It says open file is stdin (instead of filename)

NOTE: can use -R for read only: commmand | vim -R –

OR: vim -R <(command)

When you save it, you get to pick a file name

:w /some/save/location/text.txt

 

VIM: Save file by appending _BACKUP (or anyword) to current name

:w %:p_BACKUP

Note: in vim %:p means current filename (and path)

To help remember: think ‘p’ like ‘path’ and ‘%’ means ‘full’ in vim, so %:p full path

 

VIM Tricks

gg  Go to Top

G Go to Bottom (Shift-g)

dgg to delete to the top

dG to delete to the bottom

 

Remove Empty Lines

command | egrep -v “^$”

 

LINUX EXIT CODES:

Exit status 0 is good (The command completed no problem, AKA SUCCESS), anything else is an error (need to look up error in man page – the errors are like bit wise added/ORed)

command

echo “COMMANDS exit code is: $?”

Or can combine

command && echo “command worked” || echo “command didnt work exit code was $?”

 

BASH

command1 && command2 – this runs command2 only if command1 is succesfull (useful for success messages or continuing to next part of program)

command1 || command2 – this runs command2 only if command1 is failed (useful for fail messages or exiting if something happens)

command1 && command2 || command3 – this will run command1 and if it fails it will run command3, and if command1 is successful it will run command2. Note that command3 will run if command2 will fail.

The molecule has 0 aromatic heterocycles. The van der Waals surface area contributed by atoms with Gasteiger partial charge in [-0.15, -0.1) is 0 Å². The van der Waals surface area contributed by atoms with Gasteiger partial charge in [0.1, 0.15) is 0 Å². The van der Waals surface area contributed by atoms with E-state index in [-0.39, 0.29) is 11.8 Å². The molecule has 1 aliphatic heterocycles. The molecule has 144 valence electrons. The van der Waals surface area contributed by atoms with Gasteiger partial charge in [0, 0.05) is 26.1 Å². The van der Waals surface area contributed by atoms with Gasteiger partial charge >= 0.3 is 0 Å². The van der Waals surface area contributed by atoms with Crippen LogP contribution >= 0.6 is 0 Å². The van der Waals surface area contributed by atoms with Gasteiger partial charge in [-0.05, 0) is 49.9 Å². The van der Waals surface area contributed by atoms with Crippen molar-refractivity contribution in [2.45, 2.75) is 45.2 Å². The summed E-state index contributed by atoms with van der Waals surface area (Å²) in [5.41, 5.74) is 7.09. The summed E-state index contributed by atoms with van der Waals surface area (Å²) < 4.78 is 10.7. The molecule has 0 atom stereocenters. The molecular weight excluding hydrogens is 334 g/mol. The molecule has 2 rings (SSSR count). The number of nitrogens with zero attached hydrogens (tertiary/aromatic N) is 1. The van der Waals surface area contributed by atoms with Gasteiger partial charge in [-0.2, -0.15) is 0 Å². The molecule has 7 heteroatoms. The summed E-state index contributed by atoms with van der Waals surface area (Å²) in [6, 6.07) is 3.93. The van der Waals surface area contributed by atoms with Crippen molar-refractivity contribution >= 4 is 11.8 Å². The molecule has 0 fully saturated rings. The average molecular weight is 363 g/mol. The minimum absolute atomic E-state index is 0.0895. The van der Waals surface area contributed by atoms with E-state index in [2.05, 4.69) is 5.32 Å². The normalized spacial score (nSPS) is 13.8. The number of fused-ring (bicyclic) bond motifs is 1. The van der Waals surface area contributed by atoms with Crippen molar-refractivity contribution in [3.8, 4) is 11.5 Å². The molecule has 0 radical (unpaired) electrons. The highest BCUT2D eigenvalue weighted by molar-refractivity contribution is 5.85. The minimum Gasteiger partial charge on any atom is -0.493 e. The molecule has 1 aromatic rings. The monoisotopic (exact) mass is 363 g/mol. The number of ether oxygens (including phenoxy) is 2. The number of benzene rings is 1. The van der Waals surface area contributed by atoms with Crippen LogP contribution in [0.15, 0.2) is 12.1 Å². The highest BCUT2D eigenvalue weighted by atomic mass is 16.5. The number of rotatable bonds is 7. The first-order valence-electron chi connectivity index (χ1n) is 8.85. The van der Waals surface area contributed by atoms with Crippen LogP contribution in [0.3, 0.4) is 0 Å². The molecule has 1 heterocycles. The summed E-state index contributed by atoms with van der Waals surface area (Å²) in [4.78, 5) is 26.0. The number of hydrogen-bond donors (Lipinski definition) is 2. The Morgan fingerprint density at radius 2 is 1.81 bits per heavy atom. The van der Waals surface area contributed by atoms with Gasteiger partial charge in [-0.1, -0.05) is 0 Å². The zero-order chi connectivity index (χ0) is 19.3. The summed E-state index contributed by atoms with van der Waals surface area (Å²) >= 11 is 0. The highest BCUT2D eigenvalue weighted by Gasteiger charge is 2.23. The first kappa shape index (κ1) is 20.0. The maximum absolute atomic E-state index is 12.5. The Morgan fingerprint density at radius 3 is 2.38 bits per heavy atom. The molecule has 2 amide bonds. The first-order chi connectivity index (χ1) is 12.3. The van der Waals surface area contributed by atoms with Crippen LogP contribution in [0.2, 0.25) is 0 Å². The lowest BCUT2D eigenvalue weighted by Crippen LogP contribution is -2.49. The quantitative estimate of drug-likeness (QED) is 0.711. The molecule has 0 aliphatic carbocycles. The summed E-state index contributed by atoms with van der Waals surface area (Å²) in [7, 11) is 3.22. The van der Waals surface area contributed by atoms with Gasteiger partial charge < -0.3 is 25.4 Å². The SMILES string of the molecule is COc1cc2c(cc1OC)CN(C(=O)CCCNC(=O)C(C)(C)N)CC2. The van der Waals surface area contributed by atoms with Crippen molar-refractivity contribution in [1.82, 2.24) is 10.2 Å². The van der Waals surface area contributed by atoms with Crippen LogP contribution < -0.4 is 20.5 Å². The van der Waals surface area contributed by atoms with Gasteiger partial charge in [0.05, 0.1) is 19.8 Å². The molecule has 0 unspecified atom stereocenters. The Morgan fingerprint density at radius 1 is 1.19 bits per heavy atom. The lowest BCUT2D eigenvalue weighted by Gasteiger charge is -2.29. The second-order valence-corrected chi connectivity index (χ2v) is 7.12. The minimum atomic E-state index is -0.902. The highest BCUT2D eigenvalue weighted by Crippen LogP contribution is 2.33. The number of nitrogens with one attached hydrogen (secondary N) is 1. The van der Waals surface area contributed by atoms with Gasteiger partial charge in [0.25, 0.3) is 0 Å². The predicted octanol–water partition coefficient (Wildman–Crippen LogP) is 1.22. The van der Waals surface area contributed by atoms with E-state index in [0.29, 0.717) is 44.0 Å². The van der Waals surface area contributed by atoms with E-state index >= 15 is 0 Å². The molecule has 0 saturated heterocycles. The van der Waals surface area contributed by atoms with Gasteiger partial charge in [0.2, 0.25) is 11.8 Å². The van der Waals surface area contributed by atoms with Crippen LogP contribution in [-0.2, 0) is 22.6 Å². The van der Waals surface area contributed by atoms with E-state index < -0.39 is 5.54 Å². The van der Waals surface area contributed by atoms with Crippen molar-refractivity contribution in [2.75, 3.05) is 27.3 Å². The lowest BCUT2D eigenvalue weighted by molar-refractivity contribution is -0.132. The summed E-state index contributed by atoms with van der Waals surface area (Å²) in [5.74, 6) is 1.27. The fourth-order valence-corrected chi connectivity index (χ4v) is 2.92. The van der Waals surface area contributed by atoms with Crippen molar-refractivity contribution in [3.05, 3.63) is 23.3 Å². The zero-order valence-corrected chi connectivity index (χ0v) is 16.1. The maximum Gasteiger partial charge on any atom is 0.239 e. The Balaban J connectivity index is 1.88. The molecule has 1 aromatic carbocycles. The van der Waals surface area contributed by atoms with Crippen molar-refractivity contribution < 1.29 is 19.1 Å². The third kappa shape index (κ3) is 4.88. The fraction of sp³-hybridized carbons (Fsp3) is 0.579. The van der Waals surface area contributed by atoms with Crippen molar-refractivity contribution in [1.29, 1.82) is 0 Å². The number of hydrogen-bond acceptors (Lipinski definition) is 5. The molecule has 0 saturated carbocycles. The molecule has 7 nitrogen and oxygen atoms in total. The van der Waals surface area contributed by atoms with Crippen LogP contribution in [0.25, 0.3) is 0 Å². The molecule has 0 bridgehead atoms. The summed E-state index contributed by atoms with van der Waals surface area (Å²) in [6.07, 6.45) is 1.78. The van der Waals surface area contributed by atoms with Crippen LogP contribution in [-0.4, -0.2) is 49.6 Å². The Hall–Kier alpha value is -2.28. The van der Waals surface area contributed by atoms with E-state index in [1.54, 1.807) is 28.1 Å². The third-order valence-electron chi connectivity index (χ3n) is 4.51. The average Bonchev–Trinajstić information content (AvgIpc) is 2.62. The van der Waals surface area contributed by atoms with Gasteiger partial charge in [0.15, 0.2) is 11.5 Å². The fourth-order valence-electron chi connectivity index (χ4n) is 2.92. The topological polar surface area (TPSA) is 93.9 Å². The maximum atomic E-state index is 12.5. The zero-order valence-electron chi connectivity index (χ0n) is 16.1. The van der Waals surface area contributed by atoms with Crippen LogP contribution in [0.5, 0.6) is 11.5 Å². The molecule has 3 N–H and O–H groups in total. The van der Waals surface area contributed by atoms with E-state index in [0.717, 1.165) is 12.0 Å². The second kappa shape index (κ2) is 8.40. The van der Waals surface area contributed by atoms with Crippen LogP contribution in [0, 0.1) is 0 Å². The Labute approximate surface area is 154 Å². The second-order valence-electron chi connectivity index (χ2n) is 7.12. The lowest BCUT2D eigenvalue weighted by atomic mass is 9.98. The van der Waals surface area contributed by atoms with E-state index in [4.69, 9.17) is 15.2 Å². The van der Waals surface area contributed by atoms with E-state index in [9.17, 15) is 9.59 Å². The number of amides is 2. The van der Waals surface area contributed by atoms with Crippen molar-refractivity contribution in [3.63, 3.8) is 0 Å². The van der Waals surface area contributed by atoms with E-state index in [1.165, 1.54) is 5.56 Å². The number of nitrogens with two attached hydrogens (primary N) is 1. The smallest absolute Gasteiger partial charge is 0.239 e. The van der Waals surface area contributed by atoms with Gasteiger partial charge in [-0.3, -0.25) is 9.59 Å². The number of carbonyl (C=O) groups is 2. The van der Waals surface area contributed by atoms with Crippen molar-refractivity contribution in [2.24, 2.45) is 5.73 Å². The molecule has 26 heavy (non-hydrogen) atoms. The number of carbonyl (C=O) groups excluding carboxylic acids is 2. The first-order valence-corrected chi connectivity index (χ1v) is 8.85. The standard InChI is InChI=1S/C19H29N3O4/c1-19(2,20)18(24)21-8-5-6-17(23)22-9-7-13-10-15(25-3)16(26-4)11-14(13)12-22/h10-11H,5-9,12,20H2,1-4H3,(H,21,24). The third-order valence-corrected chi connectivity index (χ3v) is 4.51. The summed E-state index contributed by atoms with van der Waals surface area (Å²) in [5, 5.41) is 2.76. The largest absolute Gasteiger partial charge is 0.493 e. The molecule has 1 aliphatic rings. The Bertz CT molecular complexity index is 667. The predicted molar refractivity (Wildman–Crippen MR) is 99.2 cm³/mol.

Usually command2 and command3 are made such that doesnt happen, because we use “echo” commands for those, and those are always exit status 0 (success)

 

Replace every from-word to to-word

Command-with-output | sed “s/from-word/to-word/g”

echo “Your face is a from-word” | sed ‘s/from-word/to-word/g’

 

To Upper

command | tr ‘[:upper:]’ ‘[:lower:]’

tr ‘[:upper:]’ ‘[:lower:]’ < input.txt > output.txt

y=”THIS IS a TeSt”

echo “${y,,}”

dd if=input.txt of=output.txt conv=lcase

awk ‘{ print tolower($0) }’ input.txt > output.txt

perl -pe ‘$_= lc($_)’ input.txt > output.txt

sed -e ‘s/\(.*\)/\L\1/’ input.txt > output.txt

 

To Lower

command | tr ‘[:lower:]’ ‘[:upper:]’

tr ‘[:lower:]’ ‘[:upper:]’ < input.txt > output.txt

y=”this Is A test”

echo “${y^^}”

dd if=input.txt of=output.txt conv=ucase

awk ‘{ print toupper($0) }’ input.txt > output.txt

perl -pe ‘$_= uc($_)’ input.txt > output.txt

sed -e ‘s/\(.*\)/\U\1/’ input.txt > output.txt

 

LS SORT

ls -lisah (regular ls – easy to remember lisa with h, think simpsons)

ls -lisahSt (easy to remember think lisah street – S for sort and t for time – so sorts on time)

ls -lisahS (easy to remember think lisahs – like many lisas from simpsons – so it will sort because of the S by filesize or weight because so many lisas are around)

NOTE: I know I am rediculus

 

iftop best way to run

iftop -nNBP -i eth0

Then hit Shift-T

hitting T – will show totals column

n – wont resolve hostnames, N -wontresolve port names, B -everything in bytes instead of bits, P – shows the ports

Columns on the right side of iftop output/interface are then:

TOTALS,2 sec, 10 sec, 40 sec speeds

 

PS and top

ps

ps -ef –forest (remember forest is 1 r and 1 s)

ps awwfux  (think ahhh F-word)

ps aux

ps ax

Last 3 are good to see every command

top -c

top -c -n1 -b OR top -cbn1 OR top -cn1b

-c shows all arguments, n1 runs top once so good for shell & pipes, b will not print colors good for piping